Herbert Brenon-Forgotten Irish Oscar nominated Movie Director

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I pride myself to be a bit of a movie buff, but to my amazement I had never heard of this Oscar nominated and ‘Photo Play-Medal of Honor’ winner.

Today marks his 137th birthday. He has been credited for directing at least 124 movie and shorts, which is an amazing feat by any measure.

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Herbert Brenon (13 January 1880 – 21 June 1958) born Alexander Herbert Reginald St. John Brenon was an Irish film director, actor and screenwriter during the era of silent movies through the 1930s.

He was born at 25 Crosthwaite Park, in Kingstown (now Dún Laoghaire, Dublin, to journalist, poet and politician Edward St John Brenon and Francis Harries.

In 1882, the family moved to London, where Herbert was educated at St Paul’s School and at King’s College London.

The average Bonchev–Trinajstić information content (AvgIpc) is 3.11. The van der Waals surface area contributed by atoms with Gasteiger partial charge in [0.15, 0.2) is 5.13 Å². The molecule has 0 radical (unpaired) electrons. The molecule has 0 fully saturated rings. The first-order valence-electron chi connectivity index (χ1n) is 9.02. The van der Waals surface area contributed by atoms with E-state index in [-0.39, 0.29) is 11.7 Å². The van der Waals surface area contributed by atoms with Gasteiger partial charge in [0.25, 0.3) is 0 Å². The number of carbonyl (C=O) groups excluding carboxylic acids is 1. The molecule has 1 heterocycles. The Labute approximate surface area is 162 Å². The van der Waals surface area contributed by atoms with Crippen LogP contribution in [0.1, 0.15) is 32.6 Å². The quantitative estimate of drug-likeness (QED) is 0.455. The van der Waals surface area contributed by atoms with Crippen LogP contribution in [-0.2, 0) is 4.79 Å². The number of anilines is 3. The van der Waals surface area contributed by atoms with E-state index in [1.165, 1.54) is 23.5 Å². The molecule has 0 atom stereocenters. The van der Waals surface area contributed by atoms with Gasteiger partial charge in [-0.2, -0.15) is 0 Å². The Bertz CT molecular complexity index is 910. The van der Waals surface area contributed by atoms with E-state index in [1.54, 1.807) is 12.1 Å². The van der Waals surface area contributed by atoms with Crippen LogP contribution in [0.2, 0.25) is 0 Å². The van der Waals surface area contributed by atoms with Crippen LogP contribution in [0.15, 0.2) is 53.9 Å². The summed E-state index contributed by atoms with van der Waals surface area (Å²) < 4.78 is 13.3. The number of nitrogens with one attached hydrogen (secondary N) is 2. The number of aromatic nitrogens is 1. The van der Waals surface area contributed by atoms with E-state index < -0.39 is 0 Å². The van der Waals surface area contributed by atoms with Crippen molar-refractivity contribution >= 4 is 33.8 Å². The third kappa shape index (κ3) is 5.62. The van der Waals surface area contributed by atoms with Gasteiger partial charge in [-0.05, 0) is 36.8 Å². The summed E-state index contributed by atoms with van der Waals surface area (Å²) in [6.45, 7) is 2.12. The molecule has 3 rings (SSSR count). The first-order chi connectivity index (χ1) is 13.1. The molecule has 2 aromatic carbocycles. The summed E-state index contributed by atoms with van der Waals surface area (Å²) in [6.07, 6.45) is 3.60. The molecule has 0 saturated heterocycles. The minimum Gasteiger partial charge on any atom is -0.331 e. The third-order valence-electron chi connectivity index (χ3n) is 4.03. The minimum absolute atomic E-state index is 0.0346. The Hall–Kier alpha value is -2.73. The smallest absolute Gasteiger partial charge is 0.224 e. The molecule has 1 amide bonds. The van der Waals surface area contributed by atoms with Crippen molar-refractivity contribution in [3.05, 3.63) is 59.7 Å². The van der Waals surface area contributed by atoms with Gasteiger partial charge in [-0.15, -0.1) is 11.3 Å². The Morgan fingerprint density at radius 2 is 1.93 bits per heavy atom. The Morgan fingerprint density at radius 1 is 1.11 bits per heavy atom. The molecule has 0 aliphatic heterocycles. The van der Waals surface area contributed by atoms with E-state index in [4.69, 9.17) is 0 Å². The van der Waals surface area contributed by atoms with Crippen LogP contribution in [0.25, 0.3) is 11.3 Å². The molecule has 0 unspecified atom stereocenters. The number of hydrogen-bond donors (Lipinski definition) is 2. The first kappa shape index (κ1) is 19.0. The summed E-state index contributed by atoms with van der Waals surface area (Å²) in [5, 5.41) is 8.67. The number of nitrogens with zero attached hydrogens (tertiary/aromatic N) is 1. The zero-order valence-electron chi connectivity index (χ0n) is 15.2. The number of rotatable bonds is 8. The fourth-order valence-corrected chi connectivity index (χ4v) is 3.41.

Before becoming a director, he performed in vaudeville acts with his wife, Helen Oberg. Started as a stagehand in New York. By 1909 he operated a small picture theatre in Pennsylvania. Two years later he was hired as a writer by Carl Laemmle, directing his first short the next year. Signed by William Fox in 1915, graduating to feature films.

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Some of his more noteworthy films were the first movie adaptations of Peter Pan (1924) and Beau Geste (1926),and Laugh, Clown, Laugh (1928) with Lon Chaney.

For the 1927 movie “Sorrell and Son” about a a decorated war hero, who raises his son Kit alone after Kit’s mother deserts husband and child in the boy’s infancy, he was nominated for the Academy Award for best director ,dramatic pictures, at the First ever Oscars(Academy Awards) in 1929.

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Unfortunately he lost out to Frank Borzage for his picture “7th Heaven”

Regarded sound pictures with a measure of apprehension. Returned to Britain in 1934, but his career was well on the decline and he retired in 1940.His last movie “The Flying Squad”  he shot in London in 1940. It was based on a novel by Edgar Wallace in which the officers of the Flying Squad attempt to tackle a drug-smuggling organisation. The novel had previously been filmed in 1929 and 1932.

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He died in Los Angeles, California and was interred in a private mausoleum at Woodlawn Cemetery, Bronx, NY. Survived by a son, Dr. Herbert Cyril Brenon.

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